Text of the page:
So, yesterday, Tuesday, I had a bad day. It wasn't the worst day I've ever had, but it was the worst day I'd had in awhile.
It was the kind of day where nothing goes right and people decide to be grumpy to you for really no reason at all. And once it starts, it just seems to cascade.
I got up early and out of the house earlier than usual and was confronted by a subway rider whose butt was, plainly put, too big to squeeze between me and the person on the other side of him. Then, he had the never to get mad at me. As if he was being forced to sit down rather than, say, maybe decide he couldn't fit.
When I got to work, I spent the day fighting with my computer over multiple issues. I've had problems with this since the beginning. The IT guy shook his head and said "we've had more trouble with your computer than anyone else's ever". Glad that I could be here to take that prize. I missed an important training that I was required to take all because I didn't have the right version of Word.
Then I called my tax guy, who seemed to be avoiding me since I took my taxes in to him a month ago. I asked what had been done on the two years he was supposed to be working on and he weakly said that he'd have the 2017 done soon. Dude, tax day is six days away, I told him. The conversation got heated and I decided that I didn't trust him to take care of this and so I fired him and walked over to his office and picked up the forms from various jobs that I'm supposed to file.
I went to the gym to blow off some steam, but it was incredibly crowded and so I eeked out 15 minutes on the treadmill before giving up any hope of finding a free spot to work out in.
Finally, towards the end of the afternoon, I treated myself to a late lunch (I had forgotten to take lunch from home) of a can of beefaroni, which promptly splattered on a clean shirt I was wearing.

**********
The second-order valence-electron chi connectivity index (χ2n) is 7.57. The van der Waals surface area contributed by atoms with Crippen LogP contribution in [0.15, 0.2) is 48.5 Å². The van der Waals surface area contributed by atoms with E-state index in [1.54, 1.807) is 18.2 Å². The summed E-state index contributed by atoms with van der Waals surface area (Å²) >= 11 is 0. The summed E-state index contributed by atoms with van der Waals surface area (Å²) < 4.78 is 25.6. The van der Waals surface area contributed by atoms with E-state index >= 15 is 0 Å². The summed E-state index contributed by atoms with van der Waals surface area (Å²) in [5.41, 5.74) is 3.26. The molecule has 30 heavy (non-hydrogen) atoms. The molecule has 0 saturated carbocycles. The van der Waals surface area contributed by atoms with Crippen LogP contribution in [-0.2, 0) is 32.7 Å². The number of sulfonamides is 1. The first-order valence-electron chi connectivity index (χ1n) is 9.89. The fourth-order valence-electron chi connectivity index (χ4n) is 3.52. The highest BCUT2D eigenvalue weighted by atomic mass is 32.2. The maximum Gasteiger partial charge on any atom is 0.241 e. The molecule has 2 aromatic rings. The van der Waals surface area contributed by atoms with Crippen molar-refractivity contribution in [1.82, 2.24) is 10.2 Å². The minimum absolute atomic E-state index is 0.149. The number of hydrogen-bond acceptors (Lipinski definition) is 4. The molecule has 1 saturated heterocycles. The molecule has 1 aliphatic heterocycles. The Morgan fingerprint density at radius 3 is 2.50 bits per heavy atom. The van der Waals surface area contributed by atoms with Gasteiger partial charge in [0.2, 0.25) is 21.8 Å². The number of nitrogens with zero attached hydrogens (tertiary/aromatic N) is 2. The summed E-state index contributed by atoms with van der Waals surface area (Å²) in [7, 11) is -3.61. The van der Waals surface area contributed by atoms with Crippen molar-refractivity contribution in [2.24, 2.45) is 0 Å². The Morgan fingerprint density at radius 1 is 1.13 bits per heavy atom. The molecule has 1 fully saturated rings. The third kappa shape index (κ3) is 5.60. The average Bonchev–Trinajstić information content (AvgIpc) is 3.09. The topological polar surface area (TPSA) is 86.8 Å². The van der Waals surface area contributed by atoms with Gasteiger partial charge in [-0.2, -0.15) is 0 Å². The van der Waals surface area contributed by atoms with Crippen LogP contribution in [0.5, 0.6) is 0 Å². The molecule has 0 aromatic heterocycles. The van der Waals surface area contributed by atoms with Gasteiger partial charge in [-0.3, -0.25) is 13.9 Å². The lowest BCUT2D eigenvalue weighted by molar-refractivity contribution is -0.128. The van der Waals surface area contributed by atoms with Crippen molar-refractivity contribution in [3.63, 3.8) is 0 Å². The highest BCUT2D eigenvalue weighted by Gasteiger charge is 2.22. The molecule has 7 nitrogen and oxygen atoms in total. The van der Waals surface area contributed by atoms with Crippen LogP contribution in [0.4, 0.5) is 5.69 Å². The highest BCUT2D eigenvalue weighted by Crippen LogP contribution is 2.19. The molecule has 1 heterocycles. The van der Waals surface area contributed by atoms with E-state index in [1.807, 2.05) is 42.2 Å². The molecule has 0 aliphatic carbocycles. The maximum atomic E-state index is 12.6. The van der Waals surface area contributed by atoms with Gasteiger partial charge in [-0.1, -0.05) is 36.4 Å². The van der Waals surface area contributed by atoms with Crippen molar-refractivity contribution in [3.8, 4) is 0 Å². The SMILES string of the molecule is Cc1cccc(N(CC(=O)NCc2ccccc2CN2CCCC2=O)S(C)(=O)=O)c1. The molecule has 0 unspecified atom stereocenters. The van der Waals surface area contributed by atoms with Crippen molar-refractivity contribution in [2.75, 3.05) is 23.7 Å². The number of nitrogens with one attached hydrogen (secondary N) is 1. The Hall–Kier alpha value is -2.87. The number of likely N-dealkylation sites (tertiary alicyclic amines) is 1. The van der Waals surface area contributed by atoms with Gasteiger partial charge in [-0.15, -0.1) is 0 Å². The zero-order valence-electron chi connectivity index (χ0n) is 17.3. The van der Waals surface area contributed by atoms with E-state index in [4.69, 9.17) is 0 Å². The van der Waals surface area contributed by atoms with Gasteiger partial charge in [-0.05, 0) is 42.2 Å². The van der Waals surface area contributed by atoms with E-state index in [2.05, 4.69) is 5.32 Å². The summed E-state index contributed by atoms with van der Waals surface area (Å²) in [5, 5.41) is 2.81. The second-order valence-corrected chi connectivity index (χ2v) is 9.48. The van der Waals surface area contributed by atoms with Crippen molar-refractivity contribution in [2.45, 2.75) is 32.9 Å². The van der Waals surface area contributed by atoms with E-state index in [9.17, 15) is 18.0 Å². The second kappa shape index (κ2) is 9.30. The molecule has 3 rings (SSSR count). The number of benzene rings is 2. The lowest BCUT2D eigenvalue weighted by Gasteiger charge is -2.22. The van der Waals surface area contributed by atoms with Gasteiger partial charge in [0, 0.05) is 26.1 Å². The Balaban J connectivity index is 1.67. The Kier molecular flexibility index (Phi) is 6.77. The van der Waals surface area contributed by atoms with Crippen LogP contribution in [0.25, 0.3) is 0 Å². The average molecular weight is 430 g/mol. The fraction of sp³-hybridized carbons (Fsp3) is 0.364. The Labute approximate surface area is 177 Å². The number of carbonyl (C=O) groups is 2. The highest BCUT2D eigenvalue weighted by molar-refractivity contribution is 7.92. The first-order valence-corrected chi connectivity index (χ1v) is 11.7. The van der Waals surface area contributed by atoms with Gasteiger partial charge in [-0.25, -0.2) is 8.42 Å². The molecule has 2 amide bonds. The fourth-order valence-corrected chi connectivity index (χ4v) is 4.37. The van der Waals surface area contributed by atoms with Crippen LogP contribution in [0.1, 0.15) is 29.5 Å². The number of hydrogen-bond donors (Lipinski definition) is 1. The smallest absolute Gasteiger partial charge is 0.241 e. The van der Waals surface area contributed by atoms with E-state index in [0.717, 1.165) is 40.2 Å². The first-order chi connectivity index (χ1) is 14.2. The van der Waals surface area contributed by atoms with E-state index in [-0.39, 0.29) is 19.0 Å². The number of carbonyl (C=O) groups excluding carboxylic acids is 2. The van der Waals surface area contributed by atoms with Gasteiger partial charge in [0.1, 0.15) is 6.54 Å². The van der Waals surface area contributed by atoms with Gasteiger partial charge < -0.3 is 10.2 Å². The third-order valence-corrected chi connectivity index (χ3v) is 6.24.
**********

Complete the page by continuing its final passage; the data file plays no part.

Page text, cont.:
I went home sulking and hoping that I could just get home without further incident.
Throughout all of this, a song from my Lutheran camp counselor days kept running through my head: "On a Day Like This, I Need to Lord to Help (pronounced "HEP" because, we were, after all, in Texas) Me".
That cheered me up abit. And then something happened.
I started to look at it all in a different way.
So I spilled some sauce on my shirt. I have ten others in the closet. I have an abundance of clean, available shirts to wear. I have the money to take the one I spilled on to the cleaners.
I can afford to go to the gym and, despite being 55, I still go regularly and do great workouts and am in fairly good shape (although, perhaps I could work on my beer belly a little harder!)
Having taxes means that I earned money. I have been scrambling for the past couple years for work but I have had work. It may not be a lot but it is something and I'm grateful.
Speaking of which, the most significant word in the sentence "having trouble with a work computer" is "work". After the time I've been through, to have trouble with a 'work' computer feels like a luxury.
and that subway guy? Well, first he must be in some serious pain for him to go off on a stranger as he did and I forgive him. And although I, like many New Yorkers, complain about the mess that is the subway, it existing means I don't have to walk 60 blocks each way to work. I can do it (and have done it) but taking the subway is, of course, faster.
A job, public transit, a shirt; I found some gratitude in the midst of a stressful day.
And when I look at things that way, it doesn't seem to me to have been such a bad day after all.